Frequently Asked Questions about the Salt River Wild Horses
1. Are the Salt River horses wild and native horses or stray livestock/feral horses?
The Salt River wild horses are a historic population of unbranded, unclaimed, wild and free-roaming horses that were born in the wild and are now protected by State Law within our national forest.
Evidence indicates that wild horses have been living on the lower Salt River since well before the Tonto National Forest was created in 1902. It is believed that the herd is descended from the Spanish horses brought to Arizona by Spanish missionary Father Eusebio Kino in the 1600’s.
The United States Forest Service (USFS) itself acknowledges that the horses have lived on the lower Salt River since the 1930s, but much earlier evidence of their existence can be found in the Arizona State Archives, in an Arizona Champion Newspaper article, dated January 25, 1890, which classifies horses in the Salt River Valley as “native stock.” To be considered native stock at that time, there had to be at least 5 generations who knew about them, so this article effectively dates them back to 1790.
Dozens more historic records and hundreds of eyewitness accounts chronicle the presence of free roaming horses on the lower Salt River throughout the modern era, into the 1970s, (when the Wild Free Roaming Horses and Burros Act was passed), to the present day.
The FS’ claim in 2015, that the Salt River horses are not “wild” is based on a 1974 letter that acknowledged “dense riparian vegetation … makes it very difficult to … even observe these animals.” The decision to deny the Salt River horses protection under the 1971 Act ran counter to the longstanding FS policy to manage these horses as “wild” and distinct from stray livestock prior to 1971. In fact, then FS Regional Rangeland Ecosystem Specialist Curtis M. Johnson stated that the horses “… were not considered unauthorized … they were considered wild horses” and managed as such throughout the 1960s under the Multiple Use Sustained Yield Act of 1960.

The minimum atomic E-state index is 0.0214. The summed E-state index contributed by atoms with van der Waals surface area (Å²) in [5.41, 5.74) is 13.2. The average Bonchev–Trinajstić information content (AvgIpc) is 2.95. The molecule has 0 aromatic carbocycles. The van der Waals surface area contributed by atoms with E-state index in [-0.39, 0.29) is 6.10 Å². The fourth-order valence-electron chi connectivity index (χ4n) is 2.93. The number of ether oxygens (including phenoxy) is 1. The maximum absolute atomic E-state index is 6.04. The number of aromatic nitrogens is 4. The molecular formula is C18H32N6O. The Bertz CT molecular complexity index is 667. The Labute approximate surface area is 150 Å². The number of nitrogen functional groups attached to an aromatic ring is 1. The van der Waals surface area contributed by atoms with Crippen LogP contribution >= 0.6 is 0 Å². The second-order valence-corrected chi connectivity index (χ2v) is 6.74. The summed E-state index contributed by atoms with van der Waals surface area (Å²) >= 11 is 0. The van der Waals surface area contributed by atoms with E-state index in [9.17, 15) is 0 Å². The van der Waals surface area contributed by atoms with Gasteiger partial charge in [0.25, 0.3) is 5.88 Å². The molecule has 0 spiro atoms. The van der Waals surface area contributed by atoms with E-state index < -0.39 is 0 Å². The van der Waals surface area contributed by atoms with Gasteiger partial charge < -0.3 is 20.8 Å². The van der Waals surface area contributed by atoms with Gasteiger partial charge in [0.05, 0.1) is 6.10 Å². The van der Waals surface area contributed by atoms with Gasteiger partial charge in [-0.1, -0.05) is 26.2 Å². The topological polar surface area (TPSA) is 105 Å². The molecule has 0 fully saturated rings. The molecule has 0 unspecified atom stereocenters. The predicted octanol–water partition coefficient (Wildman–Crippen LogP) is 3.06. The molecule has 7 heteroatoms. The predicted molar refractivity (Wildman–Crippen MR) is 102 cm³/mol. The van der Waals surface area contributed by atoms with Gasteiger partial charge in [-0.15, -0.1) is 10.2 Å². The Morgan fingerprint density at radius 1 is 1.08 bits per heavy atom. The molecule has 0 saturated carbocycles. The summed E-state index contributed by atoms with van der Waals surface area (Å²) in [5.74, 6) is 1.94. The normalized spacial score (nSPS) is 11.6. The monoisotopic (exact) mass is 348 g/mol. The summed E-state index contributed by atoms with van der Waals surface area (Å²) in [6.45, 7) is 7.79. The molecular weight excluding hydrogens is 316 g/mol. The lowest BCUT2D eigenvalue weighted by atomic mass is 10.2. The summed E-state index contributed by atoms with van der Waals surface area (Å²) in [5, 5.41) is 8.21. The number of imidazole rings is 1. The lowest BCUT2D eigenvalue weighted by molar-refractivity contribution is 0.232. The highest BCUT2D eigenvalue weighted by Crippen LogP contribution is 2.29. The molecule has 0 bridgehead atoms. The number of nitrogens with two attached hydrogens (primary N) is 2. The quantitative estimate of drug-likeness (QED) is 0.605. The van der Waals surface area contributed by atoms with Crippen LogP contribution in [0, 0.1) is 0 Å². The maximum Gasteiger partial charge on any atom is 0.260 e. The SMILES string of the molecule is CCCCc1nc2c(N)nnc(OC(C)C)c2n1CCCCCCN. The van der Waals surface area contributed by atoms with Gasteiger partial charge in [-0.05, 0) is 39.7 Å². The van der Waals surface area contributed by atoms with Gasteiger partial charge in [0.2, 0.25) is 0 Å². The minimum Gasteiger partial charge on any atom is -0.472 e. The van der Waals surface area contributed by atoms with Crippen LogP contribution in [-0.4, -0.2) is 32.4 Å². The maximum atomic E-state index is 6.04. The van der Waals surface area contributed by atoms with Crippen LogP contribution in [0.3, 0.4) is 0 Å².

In a May 17, 1979, Phoenix Gazette article, Perl Charles, a former Forest Service official and noted conservationist (for whom many hiking trails are named) confirmed that the horses were wild and had been present on the Salt River “for 35 years that he knows of, and maybe since the turn of the century.” At the time, Mr. Charles was advocating for protection of the population of 40 to 50 wild horses, stating, “It’s a delightful thing to watch them running free.”
During his career with the Forest Service, Perl Charles estimates he rounded up and removed more than 3,500 head of wild horses within the national forests. Therefore, Perl Charles should be a credible authority on identifying wild horses, versus alleged “branded” Indian horses present at the time.
Simply put, the claim that these horses were stray livestock is not supported by historical or current evidence. No parties — including neighboring tribes or the State of Arizona — claimed these horses in response to the July 31, 2015, USFS-published “notice to impound.” Therefore, it may be assumed that they are actually wild horses and not stray livestock.
Update: The Salt River Horse Act, a bill that was passed and signed by Governor Doug Ducey in 2016, establishes that the Salt River horses are “not stray livestock”.
2. Do the Salt River horses help or harm the environment?